The Perks of Being a Wallflower, by Stephen Chbosky

The Perks of Being a Wallflower, by Stephen Chbosky

Review by guest author Kerry Gillard

Our latest book club choice was The Perks Of Being A Wallflower. Despite the fact that there was a movie recently released based on the book, I knew very little about it; but what little I did hear made me think it might be an interesting read.

Although it is classed as a young adults book and the story takes place while the main characters are in high school, the themes of the book are very mature, and parents should be aware of that if they are giving this book to a young adult. Having said that, most of the people in our book club with children said that they would be OK with their teenage children reading it, as it offers many positive ideas about remaining true to yourself.

The book is written in the first person from the perspective of Charlie (a self-admitted pseudonym), a young boy of 15 who is about to start high school, and he is writing letters detailing his daily life. The letters are simply addressed to “Dear Friend” and at no point in the book do you discover who this friend is, which several of us found a little frustrating. He mentions at one point that the person in question is someone he has seen at school and seems like a nice person, which is why he chose him to write to, although he could have been referring to middle school. I think that keeping this friend completely anonymous would have worked better if Charlie had simply written the letters in the form of a diary, but he refers several times to mailing the letters and that makes we wonder why the person receiving them didn’t feature more in the story. If he was in fact somebody at Charlie’s school it seems unlikely that he wouldn’t have figured out who Charlie was and maybe tried to help when he needed it. In fact, the “friend” is so vaguely referred to that between the 12 members of the book club we had at least 3 different opinions as to who it was!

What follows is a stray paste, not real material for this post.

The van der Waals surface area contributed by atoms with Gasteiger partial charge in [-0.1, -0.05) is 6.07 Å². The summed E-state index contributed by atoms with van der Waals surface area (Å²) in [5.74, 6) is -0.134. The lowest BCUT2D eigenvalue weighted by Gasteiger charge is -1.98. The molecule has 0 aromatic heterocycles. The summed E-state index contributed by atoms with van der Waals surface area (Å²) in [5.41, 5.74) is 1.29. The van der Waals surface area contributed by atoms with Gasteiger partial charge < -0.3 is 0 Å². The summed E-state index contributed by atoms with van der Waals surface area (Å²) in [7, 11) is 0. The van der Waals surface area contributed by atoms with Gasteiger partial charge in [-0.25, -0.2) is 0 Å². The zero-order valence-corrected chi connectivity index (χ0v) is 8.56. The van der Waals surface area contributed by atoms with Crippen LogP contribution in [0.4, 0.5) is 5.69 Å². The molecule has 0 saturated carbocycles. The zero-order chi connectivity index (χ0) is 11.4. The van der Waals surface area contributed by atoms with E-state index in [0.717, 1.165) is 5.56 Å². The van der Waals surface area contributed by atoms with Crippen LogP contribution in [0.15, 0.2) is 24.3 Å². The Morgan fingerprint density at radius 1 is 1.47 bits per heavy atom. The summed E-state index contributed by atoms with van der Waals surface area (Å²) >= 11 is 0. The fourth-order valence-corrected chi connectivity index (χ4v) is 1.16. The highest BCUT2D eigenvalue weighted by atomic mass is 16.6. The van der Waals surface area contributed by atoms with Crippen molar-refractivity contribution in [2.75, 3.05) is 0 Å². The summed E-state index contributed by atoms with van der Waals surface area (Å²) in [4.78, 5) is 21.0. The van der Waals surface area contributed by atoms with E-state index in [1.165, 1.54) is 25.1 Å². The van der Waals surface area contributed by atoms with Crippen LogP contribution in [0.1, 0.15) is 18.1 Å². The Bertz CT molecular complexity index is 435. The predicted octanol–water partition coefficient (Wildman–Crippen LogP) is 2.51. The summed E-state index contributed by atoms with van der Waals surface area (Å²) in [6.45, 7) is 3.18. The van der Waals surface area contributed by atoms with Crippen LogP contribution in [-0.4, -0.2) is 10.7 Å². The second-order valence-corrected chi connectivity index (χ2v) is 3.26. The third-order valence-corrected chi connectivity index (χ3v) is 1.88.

Charlie is extremely intelligent but has no social skills at all, leading to a very insular life. He is also going to therapy, which initially started after a classmate committed suicide. His therapy continues as he is not opening up enough and it ends up helping with something that only becomes clear at the end of the book, although it is alluded to quite often and some of us did clue in to what that was. As I am trying to keep this review mostly spoiler free for those who haven’t read it, that is all I will say regarding that. At school, Charlie keeps very much to himself and is ignored by most people – ┬áleading him to spend most of his time observing others; hence, the wallflower of the title.

He meets high school seniors Sam and Patrick – step sister and brother – who are also misfits at school but without the social problems that plague Charlie. They take him under their wing and start taking him to parties and just spending time with him. Charlie’s observations of the group of friends he is now part of are fascinating: he sees so much more under the surface and this allows him to be there for the group whenever they are having issues. The down side of this, which Sam eventually sees but Charlie doesn’t, is that Charlie is always doing what other people want him to do regardless of what Charlie wants. One example of this is when Patrick is heartbroken over his boyfriend leaving him, Charlie allows him to kiss him several times even though he really doesn’t want to.

Sam is constantly telling him to be his own person; as is his English Literature teacher, Bill, who challenges him to read extra-curricular books that are about going out and living for yourself. Eventually, Charlie notices that the more he reads these books the more he is able to express himself, both in his letters and in life.

As I mentioned before I don’t want to spoil the story for those who haven’t read it, so I am not going to say anything more about the story itself. I think it is a story that you have to read for yourself and gain your own interpretations of how it concludes, because we certainly had a lot of differing opinions about it in book club.

I liked the way that this book was written. It was obvious that the main character was a teenager but I didn’t find myself thinking that the writer was also a teenager (which sometimes when adults write for younger adults, almost dumbing down the language). This is often the reason I don’t read many books written for and about young adults, but I had no ┬áproblem with this book. It was also very clever in the way that the author’s use of language and syntax “improved” through the book as Charlie improved through the reading of the books provided by Bill.

I really liked that none of the misfits changed who they were at heart in order to fit in. They all knew that they were messed up in one way or another, but they were who they were and that was enough for them. One of my favourite lines, and a favourite of everyone in book club, is that while Charlie felt insignificant when alone, when he was with Sam and Patrick he felt they were infinite.

I’m not sure that there are many “perks” for Charlie, given what he goes through during the time frame of the story, but he ends up with life long friends who love him for who he is and that, to me, is one of the biggest perks anyone can have.

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